In today’s fast-paced world, getting new drugs to market quickly is the holy grail of the pharmaceutical industry. While the urgency of the Coronavirus pandemic was a driver for many drug companies’ commercialization strategies, every firm in the industry needs to generate revenue as quickly as possible in order to recoup their super high R&D investment.
Potentially, new technology will exponentially accelerate the drug development process and provide the most accurate personalized care to patients. How can microfluidic devices help expedite this important product to market? Through Organ-on-chip technology!
Drug development is notorious for being a very slow and expensive lab bench to market journey. The cost to create a brand-new drug is roughly $3 billion dollars from start to finish. This includes verifying proof of concept, prototyping, testing in the lab, and then the often years-long FDA approval process. FDA requires animal and human trials to prove efficacy which are one of the slowest steps in the development of new pharmaceuticals.
Another barrier to market entry is that drugs are traditionally tested on animals before allowing them to advance to clinical trials. This raises questions about the ethical perspective of animal rights beyond the practicality and high cost. While animals and humans may be similar biologically, they may have different reactions to drugs. A drug that is toxic to animals may not be toxic to humans, and vice versa.
It is immediately clear that this slow, exhaustive, and expensive process is not a sustainable method for the future of medicine. For these reasons, big pharma companies and startups alike are turning to Organ-on-chips to speed the drug discovery, R&D, regulatory agency approvals, and commercialization of life-saving medicines.
What Are Organ-On-Chips?
Organ-on-chips essentially mimic human physiology and specific organ function on a micro scale providing faster, cheaper, more practical tools for drug development. Functionally, the small channels of a microfluidic device are lined with human organ and blood vessel cells
that are designed to control cell microenvironments and maintain specific functions of an organ’s tissue. Then drug interactions can be induced with results very close to animal or human experimental results.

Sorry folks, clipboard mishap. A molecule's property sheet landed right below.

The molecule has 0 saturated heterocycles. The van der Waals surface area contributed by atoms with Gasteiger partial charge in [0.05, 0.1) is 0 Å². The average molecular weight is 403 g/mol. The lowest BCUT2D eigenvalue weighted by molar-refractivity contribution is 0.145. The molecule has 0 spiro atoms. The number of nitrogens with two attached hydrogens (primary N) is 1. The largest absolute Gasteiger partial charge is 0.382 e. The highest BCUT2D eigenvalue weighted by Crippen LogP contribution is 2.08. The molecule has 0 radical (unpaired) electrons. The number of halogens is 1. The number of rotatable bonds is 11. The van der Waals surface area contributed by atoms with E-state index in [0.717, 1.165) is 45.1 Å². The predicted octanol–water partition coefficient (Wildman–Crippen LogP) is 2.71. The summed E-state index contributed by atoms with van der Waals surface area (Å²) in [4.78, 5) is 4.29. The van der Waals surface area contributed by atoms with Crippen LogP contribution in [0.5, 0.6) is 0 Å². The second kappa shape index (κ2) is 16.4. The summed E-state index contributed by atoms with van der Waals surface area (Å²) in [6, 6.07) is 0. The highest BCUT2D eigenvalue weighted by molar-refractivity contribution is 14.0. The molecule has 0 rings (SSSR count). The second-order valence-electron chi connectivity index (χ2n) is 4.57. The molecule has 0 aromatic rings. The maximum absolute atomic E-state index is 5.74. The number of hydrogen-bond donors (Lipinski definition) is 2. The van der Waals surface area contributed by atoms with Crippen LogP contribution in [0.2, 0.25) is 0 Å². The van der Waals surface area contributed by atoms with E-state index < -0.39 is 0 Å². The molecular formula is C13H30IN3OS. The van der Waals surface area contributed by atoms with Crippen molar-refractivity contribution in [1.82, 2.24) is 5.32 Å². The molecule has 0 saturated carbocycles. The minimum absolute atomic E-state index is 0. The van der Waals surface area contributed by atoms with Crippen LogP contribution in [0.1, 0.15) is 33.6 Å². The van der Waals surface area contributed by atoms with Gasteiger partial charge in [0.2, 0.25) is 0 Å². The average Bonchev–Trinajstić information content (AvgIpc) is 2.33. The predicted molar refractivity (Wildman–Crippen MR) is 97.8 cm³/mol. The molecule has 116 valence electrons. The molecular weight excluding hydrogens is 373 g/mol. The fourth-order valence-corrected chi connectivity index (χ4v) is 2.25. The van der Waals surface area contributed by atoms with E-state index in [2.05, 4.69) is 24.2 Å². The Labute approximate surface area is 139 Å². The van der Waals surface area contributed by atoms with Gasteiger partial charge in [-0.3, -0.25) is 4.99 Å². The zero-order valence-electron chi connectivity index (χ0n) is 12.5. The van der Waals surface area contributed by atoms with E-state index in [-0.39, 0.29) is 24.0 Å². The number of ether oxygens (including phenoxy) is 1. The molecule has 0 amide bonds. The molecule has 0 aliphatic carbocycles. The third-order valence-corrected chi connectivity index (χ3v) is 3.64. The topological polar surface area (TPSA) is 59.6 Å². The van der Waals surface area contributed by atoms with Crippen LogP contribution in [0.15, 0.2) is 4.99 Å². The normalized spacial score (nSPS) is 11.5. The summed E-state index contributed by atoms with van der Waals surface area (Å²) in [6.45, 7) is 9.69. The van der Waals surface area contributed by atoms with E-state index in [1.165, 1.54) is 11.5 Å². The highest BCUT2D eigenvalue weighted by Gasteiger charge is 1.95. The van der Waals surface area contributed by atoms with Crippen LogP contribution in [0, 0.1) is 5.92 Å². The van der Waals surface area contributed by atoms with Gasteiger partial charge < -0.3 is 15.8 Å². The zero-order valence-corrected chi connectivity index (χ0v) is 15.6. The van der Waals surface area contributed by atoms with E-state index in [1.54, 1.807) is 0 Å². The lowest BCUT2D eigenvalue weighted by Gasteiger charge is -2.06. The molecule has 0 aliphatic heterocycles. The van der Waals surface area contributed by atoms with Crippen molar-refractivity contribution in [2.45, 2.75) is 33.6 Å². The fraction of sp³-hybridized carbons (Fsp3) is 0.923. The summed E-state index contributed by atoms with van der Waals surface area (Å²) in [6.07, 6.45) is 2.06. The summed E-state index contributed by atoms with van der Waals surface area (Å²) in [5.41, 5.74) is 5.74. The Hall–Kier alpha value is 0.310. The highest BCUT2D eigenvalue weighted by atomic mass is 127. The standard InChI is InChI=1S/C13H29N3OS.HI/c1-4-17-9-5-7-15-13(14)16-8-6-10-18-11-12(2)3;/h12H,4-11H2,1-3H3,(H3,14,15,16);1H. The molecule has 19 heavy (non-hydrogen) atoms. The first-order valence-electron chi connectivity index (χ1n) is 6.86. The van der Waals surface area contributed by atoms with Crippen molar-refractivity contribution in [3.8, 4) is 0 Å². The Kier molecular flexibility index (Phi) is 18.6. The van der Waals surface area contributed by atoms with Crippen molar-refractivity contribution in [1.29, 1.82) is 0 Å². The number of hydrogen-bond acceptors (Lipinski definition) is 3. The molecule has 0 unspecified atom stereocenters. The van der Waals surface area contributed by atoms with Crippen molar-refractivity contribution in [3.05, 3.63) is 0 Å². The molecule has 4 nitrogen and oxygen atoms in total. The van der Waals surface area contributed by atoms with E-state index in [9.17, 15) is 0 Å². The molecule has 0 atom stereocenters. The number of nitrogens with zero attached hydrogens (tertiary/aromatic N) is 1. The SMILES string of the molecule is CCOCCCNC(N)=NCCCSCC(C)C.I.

Organ-on-chips eliminate the ethical issue of animal testing and the resulting high cost of testing drugs, partially due to the small scale of the experiment but perhaps more importantly the fast speed of microfluidics processes. Studies at leading research institutes and universities are demonstrating that brain, liver, heart, kidney, and lung On-A-Chip experiments are the future of drug development.
Potomac Accelerates Organ-On-Chip Potential
The inherent capabilities of Organ-On-Chip technology vastly improve drug development, but Potomac’s rapid prototyping and high-volume production skills further accelerate a Pharma company’s ability to quickly iterate a design to ensure fast time to market.
Hedi Leonard, a Program Manager at Potomac, succinctly captures our customer interaction:
“Our customers do the biology, we do the manufacturing to make their experiments succeed”. This kind of interactive relationship ensures that we are able to meet customer demands technically but also with fast turnaround times while maintaining highest levels of quality assurance.
Potomac strives to be a true enabling technology for biotech companies using tools like microfluidics so that we can help lead the world to a new generation of medicines that save human lives.
Check out this video related to our microfluidic program: MOV_4749
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